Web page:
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The Most Common UX UI Web Design Buzzwords, Debuzzed

UI/ UX Buzzwords | Yellowchalk Design

If you’re starting out in the field of UX or UI design, chances are that wherever you look for information or whoever you ask, is bound to give you information in what might seem to you like cryptic language. What we are here to do for you, however, is to demystify the world of UX and UI. So here we have the most common web design buzzwords you’re bound to come across while you scour the internet and what they actually mean:

  1. User Experience Design (UXD): Designing software products and systems to be useful to a set of end users. It is a broad concept applied during the design process. UX design covers the technical use of a product or service and its essential physical interface.
  2. 3-click Rule: The refers to the theory that users will abandon a website if they are unable to complete their task within 3 mouse clicks.
  3. F-Shaped Pattern: This refers to the way users often read information presented on webpages. They usually follow an F-shaped pattern: two horizontal stripes, followed by a vertical stripe.
  4. Wireframe: It refers to a simplified sketch of the important information on a page. Also known as page architecture, page schematic, or a blueprint. Basically, it’s a skeleton of the design and should contain all the important elements of the final product.
  5. Mockup: This is one of the web design buzzwords, used elsewhere too. Mockup is a medium or highly detailed static representation of the design. A good mockup demonstrates the information structure, content and basic functionality in static form. The process of mockup creation is less time-consuming compared to prototypes.
  6. Prototype: A prototype is a medium or a highly detailed representation of the final product and it is often confused with a wireframe. It simulates user interaction with the interface and allows the user to rate the content and interface along with testing the primary options for communication with the app.
  7. The Pareto Principle (80/20 Rule): The Pareto principle states that 20% of the functionality and features in any environment will be responsible for 80% of the actions taken within that environment. This principle is applied to websites, web app or software environments.
  8. A/B Testing: Also known as split testing, A/B testing is the practice of comparing two versions of a web page with a single variable online to determine which one performs better.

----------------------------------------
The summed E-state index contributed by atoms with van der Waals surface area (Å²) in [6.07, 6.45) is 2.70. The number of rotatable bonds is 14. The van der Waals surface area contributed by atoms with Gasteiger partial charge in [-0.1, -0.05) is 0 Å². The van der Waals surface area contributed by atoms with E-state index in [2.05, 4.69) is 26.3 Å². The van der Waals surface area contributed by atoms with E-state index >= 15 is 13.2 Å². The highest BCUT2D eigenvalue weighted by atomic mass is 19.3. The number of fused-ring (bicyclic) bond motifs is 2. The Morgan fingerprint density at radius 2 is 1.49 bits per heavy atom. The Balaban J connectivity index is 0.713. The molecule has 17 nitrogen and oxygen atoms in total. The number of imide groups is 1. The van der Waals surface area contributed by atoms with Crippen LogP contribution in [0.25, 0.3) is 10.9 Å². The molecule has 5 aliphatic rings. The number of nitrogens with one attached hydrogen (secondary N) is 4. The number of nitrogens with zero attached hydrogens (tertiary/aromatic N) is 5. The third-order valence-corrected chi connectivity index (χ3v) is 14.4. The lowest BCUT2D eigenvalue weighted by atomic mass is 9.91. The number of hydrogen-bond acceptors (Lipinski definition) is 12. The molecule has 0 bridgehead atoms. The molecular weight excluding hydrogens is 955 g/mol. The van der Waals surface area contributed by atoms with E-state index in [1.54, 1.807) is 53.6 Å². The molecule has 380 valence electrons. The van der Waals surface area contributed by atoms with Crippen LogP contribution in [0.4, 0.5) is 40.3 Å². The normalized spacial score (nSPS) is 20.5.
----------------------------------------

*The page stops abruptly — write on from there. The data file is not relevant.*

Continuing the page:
9. API: Application Programming Interfaces, or APIs, are pieces of software that help different applications communicate with each other. Products develop APIs to let you access and read information on their server easily.
  10. Grid: A system of horizontal and vertical lines providing a structural basis for page layout and design. It communicates order, economy and consistency. The grid provides a common structure and flexibility for organizing content.
  11. Heat Maps: A heat map is a graphical representation of the areas on a product that receive the most user attention. They use a warm-to-cool color spectrum to show where exactly users are going.
  12. Gamification: Gamification is the process of integrating game-design elements and principles into products in an effort to drive user engagement.
  13. Information Architecture: Information architecture is the practice of arranging content in a product in an understandable manner. It involves organizing the content we interact with, as well as the different structures, such as the website’s navigation, we need in order to interact with it.
  14. KPI: KPIs, or Key Performance Indicators, are measurable values that help us understand and track how well a product is doing. As a UX designer, you’ll often work with KPIs like task success rate, user error rate, and time on task.
  15. Mental Model: A mental model represents what the user believes to be true about a product’s functionality. The more a user’s mental model aligns with a product’s functionality, the easier it will be for them to use it.

It’s true that relying too much on jargon can make it harder for you to be understood universally. As a professional however, having knowledge of this jargon will open up avenues like research, industry information, conferences, and conversations with experienced peers in the field. So while it’s perfectly okay to not resort to UI UX web design buzzwords in the daily course of life, having them as an arrow in your quiver will only set you apart!